Risky Business: The Credit Crisis and Failure (Part II)

Arewa, Olufunmilayo B. | June 6, 2010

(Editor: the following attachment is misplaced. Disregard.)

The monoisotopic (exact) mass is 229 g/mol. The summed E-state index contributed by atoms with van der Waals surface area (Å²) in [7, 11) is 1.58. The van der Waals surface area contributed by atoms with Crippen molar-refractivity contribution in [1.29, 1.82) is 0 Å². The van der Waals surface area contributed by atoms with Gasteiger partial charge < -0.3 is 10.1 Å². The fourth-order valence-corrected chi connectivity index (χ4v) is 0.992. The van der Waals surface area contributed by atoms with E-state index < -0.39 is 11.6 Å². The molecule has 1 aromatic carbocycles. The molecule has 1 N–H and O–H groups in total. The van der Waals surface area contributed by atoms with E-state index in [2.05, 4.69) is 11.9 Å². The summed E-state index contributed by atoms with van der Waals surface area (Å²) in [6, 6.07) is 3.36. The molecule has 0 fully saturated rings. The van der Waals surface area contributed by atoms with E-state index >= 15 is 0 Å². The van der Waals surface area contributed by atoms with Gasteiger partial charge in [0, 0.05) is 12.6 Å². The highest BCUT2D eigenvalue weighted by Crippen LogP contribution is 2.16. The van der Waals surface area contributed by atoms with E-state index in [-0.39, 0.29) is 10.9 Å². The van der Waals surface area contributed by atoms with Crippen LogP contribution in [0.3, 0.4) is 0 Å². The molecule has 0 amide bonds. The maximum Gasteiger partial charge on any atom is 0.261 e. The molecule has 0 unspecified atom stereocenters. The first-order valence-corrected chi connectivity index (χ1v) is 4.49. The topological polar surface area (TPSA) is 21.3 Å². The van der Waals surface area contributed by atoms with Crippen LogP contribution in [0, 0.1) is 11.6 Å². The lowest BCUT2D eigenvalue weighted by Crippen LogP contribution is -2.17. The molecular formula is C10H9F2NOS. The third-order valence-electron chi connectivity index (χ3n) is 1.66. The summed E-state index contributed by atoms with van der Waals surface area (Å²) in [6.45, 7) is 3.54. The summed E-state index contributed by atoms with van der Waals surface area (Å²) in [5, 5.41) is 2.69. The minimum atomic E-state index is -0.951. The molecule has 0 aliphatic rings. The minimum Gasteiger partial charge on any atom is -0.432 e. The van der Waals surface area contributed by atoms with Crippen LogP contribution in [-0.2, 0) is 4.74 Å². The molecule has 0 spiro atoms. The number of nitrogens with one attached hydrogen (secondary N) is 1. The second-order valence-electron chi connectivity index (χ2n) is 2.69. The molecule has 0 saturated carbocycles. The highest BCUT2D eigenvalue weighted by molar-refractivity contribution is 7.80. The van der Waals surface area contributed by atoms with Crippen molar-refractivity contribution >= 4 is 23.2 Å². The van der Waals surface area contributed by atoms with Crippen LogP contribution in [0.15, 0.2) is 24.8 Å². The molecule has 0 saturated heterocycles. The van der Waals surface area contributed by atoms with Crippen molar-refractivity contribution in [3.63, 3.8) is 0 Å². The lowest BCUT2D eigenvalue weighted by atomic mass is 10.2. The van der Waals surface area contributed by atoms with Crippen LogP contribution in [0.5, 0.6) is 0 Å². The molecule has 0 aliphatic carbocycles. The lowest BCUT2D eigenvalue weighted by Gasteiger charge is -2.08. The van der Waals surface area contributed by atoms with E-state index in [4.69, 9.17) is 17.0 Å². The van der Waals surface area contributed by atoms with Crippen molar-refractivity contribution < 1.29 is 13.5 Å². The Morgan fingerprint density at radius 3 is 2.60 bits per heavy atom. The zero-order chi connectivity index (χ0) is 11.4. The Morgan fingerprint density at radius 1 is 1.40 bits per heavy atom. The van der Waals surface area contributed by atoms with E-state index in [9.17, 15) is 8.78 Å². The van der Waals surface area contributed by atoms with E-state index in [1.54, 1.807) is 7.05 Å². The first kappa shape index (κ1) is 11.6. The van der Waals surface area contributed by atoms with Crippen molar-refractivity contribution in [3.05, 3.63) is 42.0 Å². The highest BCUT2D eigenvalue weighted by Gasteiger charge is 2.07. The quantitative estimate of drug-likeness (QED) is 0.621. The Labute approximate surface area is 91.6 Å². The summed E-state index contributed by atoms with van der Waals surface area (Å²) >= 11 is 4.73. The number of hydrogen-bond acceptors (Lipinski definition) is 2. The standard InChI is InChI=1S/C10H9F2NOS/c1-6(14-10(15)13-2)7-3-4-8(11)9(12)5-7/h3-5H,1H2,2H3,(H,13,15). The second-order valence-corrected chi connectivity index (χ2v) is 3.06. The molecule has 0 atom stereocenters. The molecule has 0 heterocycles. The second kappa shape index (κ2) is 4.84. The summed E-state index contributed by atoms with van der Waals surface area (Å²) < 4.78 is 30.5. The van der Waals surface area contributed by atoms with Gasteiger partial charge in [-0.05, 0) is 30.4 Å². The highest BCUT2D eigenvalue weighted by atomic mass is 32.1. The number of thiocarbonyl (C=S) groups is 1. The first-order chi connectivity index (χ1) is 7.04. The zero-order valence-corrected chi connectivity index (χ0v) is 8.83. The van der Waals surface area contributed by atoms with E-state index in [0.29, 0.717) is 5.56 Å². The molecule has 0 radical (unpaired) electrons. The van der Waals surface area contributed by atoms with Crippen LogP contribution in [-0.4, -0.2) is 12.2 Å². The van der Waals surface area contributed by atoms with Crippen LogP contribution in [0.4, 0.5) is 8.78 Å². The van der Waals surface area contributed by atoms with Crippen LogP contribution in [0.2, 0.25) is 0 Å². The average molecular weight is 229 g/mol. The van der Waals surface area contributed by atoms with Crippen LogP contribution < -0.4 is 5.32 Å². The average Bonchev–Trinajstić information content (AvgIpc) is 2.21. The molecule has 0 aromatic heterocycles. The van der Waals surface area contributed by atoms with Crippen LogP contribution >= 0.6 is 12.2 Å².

I. Regulatory Failures and Regulatory Reform The credit crisis underscores the need for reform of regulatory and industry approaches to risk. Reframing risk should entail greater limitations on leverage and more comprehensive internal company risk management, with both external regulatory monitoring and more robust internal efforts. As a number of post-credit crisis compensation proposals have recommended, companies should also be encouraged to follow best practices with respect to compensation and bonuses based on performance.[1] Best practices should involve greater consideration of the ways in which compensation rewards take account of risks, particularly for traders whose activities entail significant risk exposure.[2] Such best practices in compensation might include, for example, creating a clawback or tail for compensation that matches the time horizon of receipt of compensation to the time horizon of trading activities for which an employee is compensated. Regulated companies in the financial services industry should also be required to disclose their internal risk management strategies in detail, as well as the alignment between compensation and risk, in order to comply with mandatory disclosures in risk disclosure discussions. All regulated and unregulated firms should also be required to immediately report all material incidents that reflect a failure of risk controls or risk management to a market stability regulator. External regulation can be used to promote development of internal risk management in the financial industry. The credit crisis, however, raises serious questions about the effectiveness of existing financial market regulatory approaches.